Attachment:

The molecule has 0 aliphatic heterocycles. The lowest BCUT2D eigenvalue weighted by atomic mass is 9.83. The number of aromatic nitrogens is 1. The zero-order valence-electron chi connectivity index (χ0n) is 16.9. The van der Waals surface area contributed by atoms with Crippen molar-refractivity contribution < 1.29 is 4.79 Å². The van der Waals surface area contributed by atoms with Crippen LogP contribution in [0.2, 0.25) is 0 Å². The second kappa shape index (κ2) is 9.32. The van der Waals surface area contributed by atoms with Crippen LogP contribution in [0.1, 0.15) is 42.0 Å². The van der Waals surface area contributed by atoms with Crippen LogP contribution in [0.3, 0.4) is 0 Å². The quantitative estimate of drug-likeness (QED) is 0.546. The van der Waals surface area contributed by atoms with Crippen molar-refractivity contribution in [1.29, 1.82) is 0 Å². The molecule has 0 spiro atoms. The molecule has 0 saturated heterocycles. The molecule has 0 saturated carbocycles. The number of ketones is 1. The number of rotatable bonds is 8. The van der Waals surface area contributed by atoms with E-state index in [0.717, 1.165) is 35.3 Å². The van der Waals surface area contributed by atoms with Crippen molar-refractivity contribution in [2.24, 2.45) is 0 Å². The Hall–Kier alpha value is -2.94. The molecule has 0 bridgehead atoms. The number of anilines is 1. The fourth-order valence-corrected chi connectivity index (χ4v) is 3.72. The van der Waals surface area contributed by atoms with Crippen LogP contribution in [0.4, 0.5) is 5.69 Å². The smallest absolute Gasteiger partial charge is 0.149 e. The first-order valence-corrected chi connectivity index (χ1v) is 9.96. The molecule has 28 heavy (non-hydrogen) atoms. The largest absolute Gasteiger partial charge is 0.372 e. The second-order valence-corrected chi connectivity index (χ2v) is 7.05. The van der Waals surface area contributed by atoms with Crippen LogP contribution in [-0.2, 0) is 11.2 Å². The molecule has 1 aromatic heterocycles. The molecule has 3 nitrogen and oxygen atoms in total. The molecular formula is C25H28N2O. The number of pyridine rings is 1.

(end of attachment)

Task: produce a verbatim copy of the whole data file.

The molecule has 0 aliphatic heterocycles. The lowest BCUT2D eigenvalue weighted by atomic mass is 9.83. The number of aromatic nitrogens is 1. The zero-order valence-electron chi connectivity index (χ0n) is 16.9. The van der Waals surface area contributed by atoms with Crippen molar-refractivity contribution < 1.29 is 4.79 Å². The van der Waals surface area contributed by atoms with Crippen LogP contribution in [0.2, 0.25) is 0 Å². The second kappa shape index (κ2) is 9.32. The van der Waals surface area contributed by atoms with Crippen LogP contribution in [0.1, 0.15) is 42.0 Å². The van der Waals surface area contributed by atoms with Crippen LogP contribution in [0.3, 0.4) is 0 Å². The quantitative estimate of drug-likeness (QED) is 0.546. The van der Waals surface area contributed by atoms with Crippen molar-refractivity contribution in [1.29, 1.82) is 0 Å². The molecule has 0 spiro atoms. The molecule has 0 saturated heterocycles. The molecule has 0 saturated carbocycles. The number of ketones is 1. The number of rotatable bonds is 8. The van der Waals surface area contributed by atoms with E-state index in [0.717, 1.165) is 35.3 Å². The van der Waals surface area contributed by atoms with Crippen molar-refractivity contribution in [2.24, 2.45) is 0 Å². The Hall–Kier alpha value is -2.94. The molecule has 0 bridgehead atoms. The number of anilines is 1. The fourth-order valence-corrected chi connectivity index (χ4v) is 3.72. The van der Waals surface area contributed by atoms with Crippen LogP contribution in [0.4, 0.5) is 5.69 Å². The smallest absolute Gasteiger partial charge is 0.149 e. The first-order valence-corrected chi connectivity index (χ1v) is 9.96. The molecule has 28 heavy (non-hydrogen) atoms. The largest absolute Gasteiger partial charge is 0.372 e. The second-order valence-corrected chi connectivity index (χ2v) is 7.05. The van der Waals surface area contributed by atoms with Crippen LogP contribution in [-0.2, 0) is 11.2 Å². The molecule has 1 aromatic heterocycles. The molecule has 3 nitrogen and oxygen atoms in total. The molecular formula is C25H28N2O. The number of pyridine rings is 1.